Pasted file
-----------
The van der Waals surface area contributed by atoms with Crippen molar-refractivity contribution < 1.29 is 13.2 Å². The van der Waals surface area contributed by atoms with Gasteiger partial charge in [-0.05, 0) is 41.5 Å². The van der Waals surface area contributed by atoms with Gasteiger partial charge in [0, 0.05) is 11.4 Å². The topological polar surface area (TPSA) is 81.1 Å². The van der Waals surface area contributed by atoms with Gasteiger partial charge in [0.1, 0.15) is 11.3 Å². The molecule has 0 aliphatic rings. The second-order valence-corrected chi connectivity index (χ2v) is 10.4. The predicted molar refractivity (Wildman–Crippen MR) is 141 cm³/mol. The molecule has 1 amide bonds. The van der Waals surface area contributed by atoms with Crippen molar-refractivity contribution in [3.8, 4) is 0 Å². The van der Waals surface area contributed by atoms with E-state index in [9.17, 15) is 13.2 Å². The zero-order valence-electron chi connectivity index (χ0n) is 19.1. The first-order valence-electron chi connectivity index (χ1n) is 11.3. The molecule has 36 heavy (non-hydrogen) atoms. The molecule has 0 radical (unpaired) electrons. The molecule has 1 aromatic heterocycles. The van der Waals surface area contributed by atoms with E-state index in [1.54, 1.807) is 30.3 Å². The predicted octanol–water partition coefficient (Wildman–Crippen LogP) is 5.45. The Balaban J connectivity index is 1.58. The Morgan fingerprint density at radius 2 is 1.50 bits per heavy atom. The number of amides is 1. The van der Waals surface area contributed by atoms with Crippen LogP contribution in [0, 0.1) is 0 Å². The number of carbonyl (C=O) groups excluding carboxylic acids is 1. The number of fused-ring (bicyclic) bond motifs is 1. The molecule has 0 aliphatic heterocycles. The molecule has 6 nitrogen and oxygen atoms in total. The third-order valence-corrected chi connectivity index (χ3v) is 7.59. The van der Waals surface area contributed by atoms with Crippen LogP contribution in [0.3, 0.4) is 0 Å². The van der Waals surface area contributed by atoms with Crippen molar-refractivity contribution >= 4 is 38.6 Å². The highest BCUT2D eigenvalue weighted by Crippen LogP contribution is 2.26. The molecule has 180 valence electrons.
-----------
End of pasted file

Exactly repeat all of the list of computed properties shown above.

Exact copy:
The van der Waals surface area contributed by atoms with Crippen molar-refractivity contribution < 1.29 is 13.2 Å². The van der Waals surface area contributed by atoms with Gasteiger partial charge in [-0.05, 0) is 41.5 Å². The van der Waals surface area contributed by atoms with Gasteiger partial charge in [0, 0.05) is 11.4 Å². The topological polar surface area (TPSA) is 81.1 Å². The van der Waals surface area contributed by atoms with Gasteiger partial charge in [0.1, 0.15) is 11.3 Å². The molecule has 0 aliphatic rings. The second-order valence-corrected chi connectivity index (χ2v) is 10.4. The predicted molar refractivity (Wildman–Crippen MR) is 141 cm³/mol. The molecule has 1 amide bonds. The van der Waals surface area contributed by atoms with Crippen molar-refractivity contribution in [3.8, 4) is 0 Å². The van der Waals surface area contributed by atoms with E-state index in [9.17, 15) is 13.2 Å². The zero-order valence-electron chi connectivity index (χ0n) is 19.1. The first-order valence-electron chi connectivity index (χ1n) is 11.3. The molecule has 36 heavy (non-hydrogen) atoms. The molecule has 0 radical (unpaired) electrons. The molecule has 1 aromatic heterocycles. The van der Waals surface area contributed by atoms with E-state index in [1.54, 1.807) is 30.3 Å². The predicted octanol–water partition coefficient (Wildman–Crippen LogP) is 5.45. The Balaban J connectivity index is 1.58. The Morgan fingerprint density at radius 2 is 1.50 bits per heavy atom. The number of amides is 1. The van der Waals surface area contributed by atoms with Crippen LogP contribution in [0, 0.1) is 0 Å². The number of carbonyl (C=O) groups excluding carboxylic acids is 1. The number of fused-ring (bicyclic) bond motifs is 1. The molecule has 0 aliphatic heterocycles. The molecule has 6 nitrogen and oxygen atoms in total. The third-order valence-corrected chi connectivity index (χ3v) is 7.59. The van der Waals surface area contributed by atoms with Crippen LogP contribution in [0.3, 0.4) is 0 Å². The van der Waals surface area contributed by atoms with Crippen molar-refractivity contribution >= 4 is 38.6 Å². The highest BCUT2D eigenvalue weighted by Crippen LogP contribution is 2.26. The molecule has 180 valence electrons.